Tommy Emmanuel, 1994
John Petrucci of Dream Theater, 2010
Eric Johnson, 2001
Stu Hamm, 1991
Gene Simmons of Kiss, 1992
Ace Frehley from Kiss, 2008
David Lee Roth, 1994
Allan Holdsworth, 1983
John Mayall of the Bluesbreakers, 1988
Steve Vai, 1990
Tony Iommi of Heaven and Hell, 2007
Flea of the Red Hot Chili Peppers, 1996
Geoff Tate of Queensryche, 1991
James Hetfield of Metallica, 1986
Stevie Ray Vaughan, 1990
Rick Richards of the Georgia Satellites, 1988
Andy McCoy and Sam Yaffa of Hanoi Rocks, 1984
Steve Morse, 1991
Slash of Guns N’ Roses, 1994
Brian May from Queen, 1993
Dickey Betts of the Allman Brothers, 1991
Jake E. Lee of Badlands, 1992
Rickey Medlocke of Lynyrd Skynyrd, 1997
John Fogerty, 1997
Joe Perry of Aerosmith, 1987
Rick Derringer, 1999
Robin Trower, 1990
Billy Gibbons of ZZ Top, 1994
Mick Ronson, 1988
Geddy Lee of Rush, 2002
Buck Dharma of Blue Oyster Cult, 1997
Michael Schenker, 1992
Vince Neil of Motley Crue, 1991
Vinnie Paul of Pantera, 1992
Joan Jett, 1992
Steve Harris of Iron Maiden, 1988
Sebastian Bach of Skid Row, 1989
Rob Halford of Judas Priest, 1984
Bill Henderson of Chilliwack, 1999
Paul Rodgers, 1997
R.L. Burnside, 1999
Guthrie Govan of the Aristocrats, 2015
Mick Mars of Mötley Crüe, 1985
Carlos Santana, 2011
Walter Trout, 2003
Rudy Sarzo of Quiet Riot, 1983
Tommy Aldridge, 2001
Donald “Duck” Dunn, 1985
Mark Farner of Grand Funk, 1991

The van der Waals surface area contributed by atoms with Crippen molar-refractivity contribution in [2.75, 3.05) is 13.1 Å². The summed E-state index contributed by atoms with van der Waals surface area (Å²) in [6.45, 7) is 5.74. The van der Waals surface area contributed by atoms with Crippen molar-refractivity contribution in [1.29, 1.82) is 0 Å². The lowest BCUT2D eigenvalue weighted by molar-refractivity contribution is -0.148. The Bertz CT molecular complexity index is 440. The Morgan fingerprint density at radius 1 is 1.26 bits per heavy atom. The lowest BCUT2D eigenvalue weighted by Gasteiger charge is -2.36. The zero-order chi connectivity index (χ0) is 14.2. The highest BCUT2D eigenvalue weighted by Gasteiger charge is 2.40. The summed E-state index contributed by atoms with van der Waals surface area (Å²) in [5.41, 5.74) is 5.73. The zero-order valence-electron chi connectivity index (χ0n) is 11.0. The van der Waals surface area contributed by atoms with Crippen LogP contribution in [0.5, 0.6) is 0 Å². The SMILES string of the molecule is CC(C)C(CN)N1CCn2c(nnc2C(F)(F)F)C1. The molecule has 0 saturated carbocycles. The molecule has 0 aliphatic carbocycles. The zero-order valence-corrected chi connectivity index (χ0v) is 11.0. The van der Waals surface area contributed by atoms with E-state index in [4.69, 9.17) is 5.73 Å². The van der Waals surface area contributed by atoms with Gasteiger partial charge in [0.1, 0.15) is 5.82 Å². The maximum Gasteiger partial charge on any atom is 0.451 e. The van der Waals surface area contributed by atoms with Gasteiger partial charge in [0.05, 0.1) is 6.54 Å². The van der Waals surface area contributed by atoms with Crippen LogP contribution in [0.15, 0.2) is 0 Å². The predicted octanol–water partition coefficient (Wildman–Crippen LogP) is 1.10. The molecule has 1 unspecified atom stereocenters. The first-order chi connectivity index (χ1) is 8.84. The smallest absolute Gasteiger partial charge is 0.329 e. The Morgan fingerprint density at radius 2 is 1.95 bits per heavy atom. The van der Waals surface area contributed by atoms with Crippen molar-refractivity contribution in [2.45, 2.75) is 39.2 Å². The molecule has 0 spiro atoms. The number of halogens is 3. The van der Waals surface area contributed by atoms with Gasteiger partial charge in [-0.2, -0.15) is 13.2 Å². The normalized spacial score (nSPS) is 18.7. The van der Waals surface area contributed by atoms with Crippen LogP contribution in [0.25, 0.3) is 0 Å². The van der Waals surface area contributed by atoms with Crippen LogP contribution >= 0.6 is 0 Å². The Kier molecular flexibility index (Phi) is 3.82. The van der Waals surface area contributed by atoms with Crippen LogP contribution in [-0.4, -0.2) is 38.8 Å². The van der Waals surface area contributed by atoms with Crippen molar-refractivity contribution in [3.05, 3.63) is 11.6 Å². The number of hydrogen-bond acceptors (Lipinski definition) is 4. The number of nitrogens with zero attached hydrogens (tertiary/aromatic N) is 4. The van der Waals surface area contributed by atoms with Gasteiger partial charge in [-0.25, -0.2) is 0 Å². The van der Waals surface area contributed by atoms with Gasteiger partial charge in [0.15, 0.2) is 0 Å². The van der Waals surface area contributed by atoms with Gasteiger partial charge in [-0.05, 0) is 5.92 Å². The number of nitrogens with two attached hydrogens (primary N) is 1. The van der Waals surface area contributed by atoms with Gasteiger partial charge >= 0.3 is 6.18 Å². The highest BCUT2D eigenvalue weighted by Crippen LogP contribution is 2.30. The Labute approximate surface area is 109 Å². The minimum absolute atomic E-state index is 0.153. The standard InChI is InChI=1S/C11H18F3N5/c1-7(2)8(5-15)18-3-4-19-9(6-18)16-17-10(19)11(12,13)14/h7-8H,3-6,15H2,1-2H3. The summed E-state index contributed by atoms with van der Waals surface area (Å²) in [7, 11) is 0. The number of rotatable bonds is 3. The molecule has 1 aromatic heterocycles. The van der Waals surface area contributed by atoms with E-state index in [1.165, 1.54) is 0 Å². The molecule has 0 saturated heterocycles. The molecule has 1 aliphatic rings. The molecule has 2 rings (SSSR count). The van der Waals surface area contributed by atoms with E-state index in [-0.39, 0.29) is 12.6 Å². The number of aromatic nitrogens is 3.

Chris Robinson of Black Crowes, 1990
Jennifer Batten, 2002
Mike Fraser, 2014
Leo Kottke, 2002
Lemmy Kilmister of Motorhead, 2002
David Gogo, 1991
Booker T. Jones, 2016
Link Wray, 1997
James Reyne from Australian Crawl, 1988
Mike Rutherford of Genesis, 1983
Buddy Guy, 1991
Country Dick Montana of the Beat Farmers, 1990
Mike Cooley of the Drive-By Truckers, 2016
Gary Rossington of Lynyrd Skynyrd, 1986
Lindsay Mitchell of Prism, 1988
Buddy Miles, 2001
Eddie Money, 1988
Tom Hamilton of Aerosmith, 1983
Gaye Delorme, 1990
Dave Murray of Iron Maiden, 1984
Graham Bonnet of Alcatrazz, 1984
Mick Fleetwood of Fleetwood Mac, 2016
Doc Neeson of Angel City, 1985
Rik Emmett of Triumph, 1985
Sonny Landreth, 2016
Tosin Abasi of Animals as Leaders, 2016
Jeff Beck, 2001
Albert King, 1990
Johnny Ramone of the Ramones, 1992
Peter Frampton, 1987
Otis Rush, 1997
Gord Downie of the Tragically Hip, 1989
Leslie West of Mountain, 2002
Steve Howe of Yes, 2017
Bruce Dickinson of Iron Maiden, 1983
Uli Jon Roth, 2016
Poison Ivy of the Cramps, 1990
Greg Lake of ELP, 1992
Robert Plant, 1993
Malcolm Young and Brian Johnson of AC/DC, 1983
Warren Zevon, 1992
Tal Wilkenfeld, 2016
Steve Clark of Def Leppard, 1988
Roy Buchanan, 1986
Gary Moore, 1984
Ronnie Montrose, 1994
Danny Gatton, 1993
Alex Lifeson of Rush, 1992
Ann Wilson of Heart, 1985
Yngwie Malmsteen, 2014
Chris Cornell, 2008
Long John Baldry, 1985
Allan Holdsworth, 1983
Kim Mitchell, 1984
Derek Trucks, 1998
Susan Tedeschi, 1998
Joe Satriani, 2018
B.B. King, 1984
Albert Collins, 1985
Ronnie James Dio, 1985
Tony Iommi of Black Sabbath, 1984
Dick Dale, 2000
Greg Allman, 1998
Dickey Betts, 2001
…with hundreds more to come